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How to Survive the Pandemic School Year

As the pandemic summer nears its end, we are now headed for a pandemic school year. What will the new school year look like? There are projections, and school officials are working hard to make it work, but the truth is no one knows exactly what to expect.

Then, how should we prepare our kids?

Let’s first look at where they are now. This summer, our kids have been on the pandemic slide. It’s a longer, deeper summer slide that started in March instead of June. According to a statistical forecast by NWEA, this fall our kids will enter the school year with 30% loss in Reading and 50% loss in Math. Normally, the summer slide accounts for about 20% loss.

Though the pandemic slide is more significant in younger students, it has also put our older students behind schedule, especially seniors. About half of my seniors were not able to finish testing by the end of junior year, as I typically advise. They now had to choose colleges based on their future “projected” SAT or ACT scores, which complicated the college search process. In addition, precious time that should have been devoted to college applications and essays this summer was reallocated to prepping for standardized tests and even finding last minute activities to replace canceled summer internships. In the fall, many will have to juggle applications and academics while having to navigate through the uncharted territory of pandemic-adjusted school life. My heart goes out to all seniors this fall, as they will have it harder than any other seniors in the past.

I sincerely hope that colleges will have more empathy towards this Class of 2021 seniors. Though many of them are loosening up the application requirements, the move is often just a lure. I am having to constantly remind my students that lowered application standards does not mean lowered admission standards. Those who meet the bare minimum requirement to apply, unless they have personal extenuating circumstances, will not be favored over others who go above and beyond to prove themselves.

So here are some helpful tips for seniors to survive through the Fall semester:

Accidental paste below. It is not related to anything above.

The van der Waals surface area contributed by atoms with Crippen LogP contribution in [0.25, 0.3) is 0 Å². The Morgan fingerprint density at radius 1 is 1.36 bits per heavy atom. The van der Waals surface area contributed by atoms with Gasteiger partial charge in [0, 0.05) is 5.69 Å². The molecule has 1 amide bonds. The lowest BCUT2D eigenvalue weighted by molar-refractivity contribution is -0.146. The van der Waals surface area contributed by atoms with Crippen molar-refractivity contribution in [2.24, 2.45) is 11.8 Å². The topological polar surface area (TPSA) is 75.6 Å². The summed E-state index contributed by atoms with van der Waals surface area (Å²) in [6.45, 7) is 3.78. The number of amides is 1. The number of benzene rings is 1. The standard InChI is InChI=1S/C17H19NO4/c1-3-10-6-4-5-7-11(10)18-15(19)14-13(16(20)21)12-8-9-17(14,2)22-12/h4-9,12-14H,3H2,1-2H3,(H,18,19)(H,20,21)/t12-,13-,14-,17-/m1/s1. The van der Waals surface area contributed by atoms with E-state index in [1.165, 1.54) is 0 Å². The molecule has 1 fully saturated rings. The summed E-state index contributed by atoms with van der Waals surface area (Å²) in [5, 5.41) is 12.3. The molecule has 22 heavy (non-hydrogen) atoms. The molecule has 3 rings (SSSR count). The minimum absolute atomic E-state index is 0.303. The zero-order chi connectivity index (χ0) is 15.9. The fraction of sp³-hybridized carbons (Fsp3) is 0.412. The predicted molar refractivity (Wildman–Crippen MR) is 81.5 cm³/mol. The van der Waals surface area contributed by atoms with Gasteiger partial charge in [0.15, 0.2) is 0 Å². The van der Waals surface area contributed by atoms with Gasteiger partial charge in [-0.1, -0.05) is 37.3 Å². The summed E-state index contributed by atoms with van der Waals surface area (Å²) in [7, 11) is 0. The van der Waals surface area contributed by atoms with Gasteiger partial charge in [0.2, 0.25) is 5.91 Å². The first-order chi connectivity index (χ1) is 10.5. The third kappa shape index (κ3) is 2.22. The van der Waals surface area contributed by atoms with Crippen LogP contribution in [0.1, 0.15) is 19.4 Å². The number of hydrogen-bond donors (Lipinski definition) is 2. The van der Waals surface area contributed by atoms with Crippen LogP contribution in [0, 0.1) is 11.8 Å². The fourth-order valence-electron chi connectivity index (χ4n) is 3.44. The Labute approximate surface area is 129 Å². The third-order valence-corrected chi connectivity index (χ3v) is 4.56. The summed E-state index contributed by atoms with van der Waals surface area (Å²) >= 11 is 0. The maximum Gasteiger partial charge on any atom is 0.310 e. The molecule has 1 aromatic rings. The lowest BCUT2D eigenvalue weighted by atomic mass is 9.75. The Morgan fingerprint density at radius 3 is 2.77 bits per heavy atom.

Do as much as you can now during what’s left of the summer. In particular, don’t put off your college application essays till school starts. You simply won’t have the mental space and time to produce thoughtful, compelling essays. Also, improve those SAT and ACT scores. It will significantly increase your college admission chance and merit scholarships. Additionally, contact your recommendation writers now to give them ample time and not add to their (and your) stress. Finally, apply to your first choice college early for best admission results.

Incoming freshmen, sophomores, and juniors, I encourage you to take a moment to envision your upcoming school year, and plan it out. When will you take the SAT or ACT? When should you start studying for them? Where and how can you volunteer? Are you worried about a challenging subject you will take? What can you do now to prepare for it? Will you continue your involvement in group activities this year? How will it work with social distancing? Should you look for an alternate activity?

“Hope for the best, but prepare for the worst” can’t be any more applicable now, as we brace ourselves for the upcoming school year. We are all in it together, and we will get through this. There will be an end. Till then, a moment to think everything through and plan ahead as much as you can will help the new school year go a little bit smoother.

B2A is currently registering for summer SAT/ACT intensive prep courses, which will be conducted online (until it is safe to hold classes in person)! Our test prep classes include weekly lessons, practice problems, and proctored diagnostic tests. And teachers will be present and teaching throughout the class time! Check out our summer schedule and set up a free consultation to see which programs and SAT/ACT dates are right for you!


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